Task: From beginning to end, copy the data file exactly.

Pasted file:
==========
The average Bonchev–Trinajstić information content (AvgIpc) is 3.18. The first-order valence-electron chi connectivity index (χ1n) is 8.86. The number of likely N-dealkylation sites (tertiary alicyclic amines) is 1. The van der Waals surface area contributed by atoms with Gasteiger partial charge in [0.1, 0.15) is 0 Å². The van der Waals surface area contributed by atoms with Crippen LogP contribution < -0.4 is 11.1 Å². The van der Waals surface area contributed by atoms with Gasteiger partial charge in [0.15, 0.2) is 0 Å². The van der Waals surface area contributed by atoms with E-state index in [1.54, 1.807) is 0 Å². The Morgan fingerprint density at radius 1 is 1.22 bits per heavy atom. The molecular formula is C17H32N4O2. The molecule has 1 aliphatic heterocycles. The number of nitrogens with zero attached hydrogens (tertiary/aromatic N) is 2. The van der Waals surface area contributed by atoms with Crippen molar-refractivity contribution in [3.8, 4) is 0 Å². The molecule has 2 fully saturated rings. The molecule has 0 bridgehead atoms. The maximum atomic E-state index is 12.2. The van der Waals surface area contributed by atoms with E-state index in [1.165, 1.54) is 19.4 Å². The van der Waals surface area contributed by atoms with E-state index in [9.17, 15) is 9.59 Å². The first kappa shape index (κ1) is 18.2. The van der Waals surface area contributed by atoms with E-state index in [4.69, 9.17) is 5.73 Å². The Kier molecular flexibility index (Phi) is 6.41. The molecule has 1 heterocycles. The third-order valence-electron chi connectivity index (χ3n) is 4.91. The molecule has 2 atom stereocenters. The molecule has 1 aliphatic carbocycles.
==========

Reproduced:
The average Bonchev–Trinajstić information content (AvgIpc) is 3.18. The first-order valence-electron chi connectivity index (χ1n) is 8.86. The number of likely N-dealkylation sites (tertiary alicyclic amines) is 1. The van der Waals surface area contributed by atoms with Gasteiger partial charge in [0.1, 0.15) is 0 Å². The van der Waals surface area contributed by atoms with Crippen LogP contribution < -0.4 is 11.1 Å². The van der Waals surface area contributed by atoms with Gasteiger partial charge in [0.15, 0.2) is 0 Å². The van der Waals surface area contributed by atoms with E-state index in [1.54, 1.807) is 0 Å². The Morgan fingerprint density at radius 1 is 1.22 bits per heavy atom. The molecular formula is C17H32N4O2. The molecule has 1 aliphatic heterocycles. The number of nitrogens with zero attached hydrogens (tertiary/aromatic N) is 2. The van der Waals surface area contributed by atoms with Crippen molar-refractivity contribution in [3.8, 4) is 0 Å². The molecule has 2 fully saturated rings. The molecule has 0 bridgehead atoms. The maximum atomic E-state index is 12.2. The van der Waals surface area contributed by atoms with E-state index in [1.165, 1.54) is 19.4 Å². The van der Waals surface area contributed by atoms with E-state index in [9.17, 15) is 9.59 Å². The first kappa shape index (κ1) is 18.2. The van der Waals surface area contributed by atoms with E-state index in [4.69, 9.17) is 5.73 Å². The Kier molecular flexibility index (Phi) is 6.41. The molecule has 1 heterocycles. The third-order valence-electron chi connectivity index (χ3n) is 4.91. The molecule has 2 atom stereocenters. The molecule has 1 aliphatic carbocycles.